I love preaching. It darn near kills me, but I love it.

In trying to be a better preacher, I am thinking more intently and prayerfully about the practice and theology of this curious, holy, frightful, and joyful discipline.

One of the temptations I have found in sermon preparation is that of providing a full explanation of the text (or topic) at hand. Most of my preaching is “expositional” (meaning that I am working with a specific passage of Scripture). This means that my material is helpfully confined within the set parameters of the text. If I preach a “topical” sermon, the parameters are usually much broader: if I am addressing the issue of “money and possessions,” for instance, I feel pressured to exhaust the “whole counsel of God” on the topic found in the Bible. An impossible demand for one preacher and one sermon.

It is also impossible to exhaust the richness and depth of just one text, no matter the set parameter of verses.

I think I used to operate under the idea that preaching is ultimately didactic, that exposition is ultimately explanation. My idea of a good sermon was that it had to exhaust the meaning of a text and supply a comprehensive explanation of its entire meaning.


Preaching is certainly didactic (meaning that a sermon teaches something). Preaching is certainly explanatory. But in a Christian framework, teaching and explanation never result in the intellectual mastering of the subject matter. This is because the Subject Matter of a Christian sermon is the Triune God. And our Triune God cannot be fully explained; he always exceeds our didactic (teaching) capabilities. He cannot and will not be mastered… intellectually, or in any other way.

A sermon must ultimately present the Triune God of the text. Preaching is a revelatory means of God’s self-presentation through a mortal voice. So it is okay if a sermon leads more readily into worship than into intellectual understanding. It is okay if the sermon mystifies more than it explains.

Now, if you know me at all or follow this blog even a little, you know I am not interested in promoting any sort of anti-intellectualism or encouraging a mystical, gnostic conception of faith absent of rigorous theological thinking and vigorous ethical living. Sermons should certainly explain and enrich intellectual understanding.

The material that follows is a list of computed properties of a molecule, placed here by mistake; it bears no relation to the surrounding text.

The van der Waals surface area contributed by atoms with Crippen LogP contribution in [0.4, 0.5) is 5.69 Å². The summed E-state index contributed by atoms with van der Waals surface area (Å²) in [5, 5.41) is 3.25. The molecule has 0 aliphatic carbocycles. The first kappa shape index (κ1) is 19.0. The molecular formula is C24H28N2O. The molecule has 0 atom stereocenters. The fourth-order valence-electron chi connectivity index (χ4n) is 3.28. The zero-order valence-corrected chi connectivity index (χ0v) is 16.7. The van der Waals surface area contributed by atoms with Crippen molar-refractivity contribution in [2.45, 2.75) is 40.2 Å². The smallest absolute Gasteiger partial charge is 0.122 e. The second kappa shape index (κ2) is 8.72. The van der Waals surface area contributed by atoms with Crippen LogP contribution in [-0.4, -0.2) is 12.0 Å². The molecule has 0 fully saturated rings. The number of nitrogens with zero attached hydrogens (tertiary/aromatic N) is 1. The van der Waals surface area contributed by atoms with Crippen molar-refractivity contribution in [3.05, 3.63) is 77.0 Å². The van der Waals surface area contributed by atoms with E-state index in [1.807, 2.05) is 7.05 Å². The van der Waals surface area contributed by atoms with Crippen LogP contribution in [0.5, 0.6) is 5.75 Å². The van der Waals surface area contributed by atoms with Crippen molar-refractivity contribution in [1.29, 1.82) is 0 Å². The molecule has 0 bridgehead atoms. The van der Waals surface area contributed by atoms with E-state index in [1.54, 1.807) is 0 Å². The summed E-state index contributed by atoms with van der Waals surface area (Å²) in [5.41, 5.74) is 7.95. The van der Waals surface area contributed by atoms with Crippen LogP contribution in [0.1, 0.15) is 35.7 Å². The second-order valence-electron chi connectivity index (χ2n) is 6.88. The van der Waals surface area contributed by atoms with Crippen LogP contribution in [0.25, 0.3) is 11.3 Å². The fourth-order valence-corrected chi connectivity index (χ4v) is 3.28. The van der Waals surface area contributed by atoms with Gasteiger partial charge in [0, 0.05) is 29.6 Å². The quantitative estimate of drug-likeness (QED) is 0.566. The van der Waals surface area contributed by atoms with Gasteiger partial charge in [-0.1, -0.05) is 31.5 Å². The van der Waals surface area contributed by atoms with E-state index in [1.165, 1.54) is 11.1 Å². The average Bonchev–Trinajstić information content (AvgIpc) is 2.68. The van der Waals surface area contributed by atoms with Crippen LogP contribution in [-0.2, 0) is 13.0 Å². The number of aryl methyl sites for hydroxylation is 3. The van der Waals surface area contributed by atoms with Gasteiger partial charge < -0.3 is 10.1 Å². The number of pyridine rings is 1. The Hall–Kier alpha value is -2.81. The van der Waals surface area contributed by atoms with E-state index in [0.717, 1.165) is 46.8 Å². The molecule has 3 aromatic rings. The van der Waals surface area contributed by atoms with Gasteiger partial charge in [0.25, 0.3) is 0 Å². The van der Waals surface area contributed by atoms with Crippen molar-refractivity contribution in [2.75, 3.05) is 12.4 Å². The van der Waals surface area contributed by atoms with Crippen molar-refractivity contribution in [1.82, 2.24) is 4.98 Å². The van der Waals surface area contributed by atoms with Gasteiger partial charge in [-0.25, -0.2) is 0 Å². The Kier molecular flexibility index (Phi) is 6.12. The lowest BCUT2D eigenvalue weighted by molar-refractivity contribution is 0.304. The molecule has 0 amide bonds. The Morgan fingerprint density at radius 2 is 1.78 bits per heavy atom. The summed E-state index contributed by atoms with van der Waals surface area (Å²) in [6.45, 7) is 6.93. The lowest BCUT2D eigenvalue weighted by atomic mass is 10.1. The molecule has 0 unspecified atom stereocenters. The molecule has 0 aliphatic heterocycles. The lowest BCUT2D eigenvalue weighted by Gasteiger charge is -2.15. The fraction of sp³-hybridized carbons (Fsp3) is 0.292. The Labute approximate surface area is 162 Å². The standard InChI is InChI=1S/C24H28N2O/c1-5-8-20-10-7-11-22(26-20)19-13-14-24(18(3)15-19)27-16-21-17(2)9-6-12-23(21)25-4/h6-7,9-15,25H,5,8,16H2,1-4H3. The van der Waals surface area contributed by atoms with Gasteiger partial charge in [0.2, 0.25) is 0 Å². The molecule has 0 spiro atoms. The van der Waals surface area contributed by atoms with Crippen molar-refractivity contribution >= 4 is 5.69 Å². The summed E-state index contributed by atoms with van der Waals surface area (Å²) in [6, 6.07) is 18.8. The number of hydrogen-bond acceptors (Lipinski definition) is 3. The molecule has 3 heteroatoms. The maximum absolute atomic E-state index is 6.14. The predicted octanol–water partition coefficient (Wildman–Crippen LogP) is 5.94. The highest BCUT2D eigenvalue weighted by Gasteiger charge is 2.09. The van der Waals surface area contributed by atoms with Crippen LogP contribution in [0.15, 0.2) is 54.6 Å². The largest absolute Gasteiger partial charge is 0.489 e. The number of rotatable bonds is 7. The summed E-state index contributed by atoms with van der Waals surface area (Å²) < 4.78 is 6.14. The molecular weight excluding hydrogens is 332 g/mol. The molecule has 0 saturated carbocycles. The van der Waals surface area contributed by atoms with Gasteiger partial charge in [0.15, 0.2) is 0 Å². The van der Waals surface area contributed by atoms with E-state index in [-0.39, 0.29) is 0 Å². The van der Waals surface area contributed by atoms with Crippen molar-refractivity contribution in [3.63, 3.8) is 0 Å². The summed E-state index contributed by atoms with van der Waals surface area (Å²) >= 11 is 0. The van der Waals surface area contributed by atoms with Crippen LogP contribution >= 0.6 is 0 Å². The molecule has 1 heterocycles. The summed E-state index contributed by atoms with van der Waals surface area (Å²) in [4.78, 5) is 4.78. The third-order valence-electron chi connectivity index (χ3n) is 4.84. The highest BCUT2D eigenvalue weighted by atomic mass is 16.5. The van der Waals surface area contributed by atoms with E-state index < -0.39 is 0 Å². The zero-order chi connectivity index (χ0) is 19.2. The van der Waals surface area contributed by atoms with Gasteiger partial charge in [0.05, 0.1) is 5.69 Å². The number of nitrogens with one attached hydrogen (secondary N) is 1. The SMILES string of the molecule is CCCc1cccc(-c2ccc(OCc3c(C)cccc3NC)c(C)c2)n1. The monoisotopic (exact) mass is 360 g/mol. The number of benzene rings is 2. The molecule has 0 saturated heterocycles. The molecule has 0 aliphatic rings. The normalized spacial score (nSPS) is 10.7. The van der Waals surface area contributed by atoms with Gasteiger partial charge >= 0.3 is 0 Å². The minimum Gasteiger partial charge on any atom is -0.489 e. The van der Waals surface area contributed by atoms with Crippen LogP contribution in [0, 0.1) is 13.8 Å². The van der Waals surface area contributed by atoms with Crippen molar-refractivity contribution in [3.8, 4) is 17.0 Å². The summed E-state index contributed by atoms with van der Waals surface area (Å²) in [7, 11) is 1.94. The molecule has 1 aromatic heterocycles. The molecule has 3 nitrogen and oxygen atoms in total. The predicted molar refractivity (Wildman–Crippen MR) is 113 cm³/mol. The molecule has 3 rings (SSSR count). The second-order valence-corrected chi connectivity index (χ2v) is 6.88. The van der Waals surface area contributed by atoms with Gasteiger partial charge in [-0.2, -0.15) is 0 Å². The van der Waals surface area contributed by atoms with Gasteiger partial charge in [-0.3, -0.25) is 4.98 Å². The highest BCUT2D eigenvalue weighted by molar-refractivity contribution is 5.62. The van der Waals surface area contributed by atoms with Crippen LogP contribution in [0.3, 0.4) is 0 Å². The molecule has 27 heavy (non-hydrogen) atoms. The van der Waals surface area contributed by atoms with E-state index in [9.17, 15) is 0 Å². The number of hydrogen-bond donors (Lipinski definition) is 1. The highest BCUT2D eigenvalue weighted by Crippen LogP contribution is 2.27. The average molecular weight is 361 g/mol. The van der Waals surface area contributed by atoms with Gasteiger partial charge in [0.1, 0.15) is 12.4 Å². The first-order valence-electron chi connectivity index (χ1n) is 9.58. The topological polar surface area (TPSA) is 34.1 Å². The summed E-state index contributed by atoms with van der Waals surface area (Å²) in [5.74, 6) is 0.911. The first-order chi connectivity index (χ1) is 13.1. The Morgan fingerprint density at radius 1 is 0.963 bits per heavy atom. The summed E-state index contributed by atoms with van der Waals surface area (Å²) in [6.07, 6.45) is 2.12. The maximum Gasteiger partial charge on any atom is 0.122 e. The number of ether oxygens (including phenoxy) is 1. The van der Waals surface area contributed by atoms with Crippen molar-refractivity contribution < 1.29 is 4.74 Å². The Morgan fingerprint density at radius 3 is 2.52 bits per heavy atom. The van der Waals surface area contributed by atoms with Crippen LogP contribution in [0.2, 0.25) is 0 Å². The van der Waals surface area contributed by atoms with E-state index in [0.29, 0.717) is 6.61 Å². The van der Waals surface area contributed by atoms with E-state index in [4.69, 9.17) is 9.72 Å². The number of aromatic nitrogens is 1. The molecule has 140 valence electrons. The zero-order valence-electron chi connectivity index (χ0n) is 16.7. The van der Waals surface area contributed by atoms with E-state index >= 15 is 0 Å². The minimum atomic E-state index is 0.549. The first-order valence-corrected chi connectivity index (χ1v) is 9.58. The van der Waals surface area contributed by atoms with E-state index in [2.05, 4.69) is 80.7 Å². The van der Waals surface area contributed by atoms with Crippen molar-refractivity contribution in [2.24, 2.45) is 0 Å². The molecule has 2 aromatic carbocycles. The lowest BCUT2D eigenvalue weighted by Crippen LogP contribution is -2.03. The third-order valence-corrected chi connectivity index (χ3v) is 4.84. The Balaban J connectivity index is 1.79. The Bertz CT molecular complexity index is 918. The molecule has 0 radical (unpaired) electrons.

But with that disclaimer, let me say it again: it is okay if a sermon leads more readily into worship than into intellectual understanding; it is okay if the sermon mystifies more than it explains.

In fact, a sermon that fully exhausts and entirely explains a text (or at least presumes to do so) may actually be a failure.

This is because such preaching may give the congregation a false sense that they have now mastered a passage, that they can tick it off as “done” and then move on to master other texts. A sermon that presumes to explain an entire biblical passage (or topic, as the case may be) teaches something dangerous: that our sacred Scriptures are a repository of limited knowledge that can be sufficiently grasped and mastered by mortals.

What a disastrous idea.

And what an awful message for a sermon to convey.


5 thoughts on “When A Sermon Mystifies more than Explains”

  1. Andy! Love this post. . .in fact, maybe my favorite of yours this year. Great words for all of us behind the sacred pulpit (music stand).

  2. I’m challenged by this and it really expands my ideas of the goal of preaching.
    A sermon that mystifies. What a beautiful thought. I could use more of that.

  3. Always more, never less. A surplus of meaning. Great words, Andy.

  4. Good stuff, Andy! Sermons that tie everything up too neatly can give the (false) impression that nothing more needs to be done. Create an itch but don’t scratch it. Leave that for those who have ears to hear.

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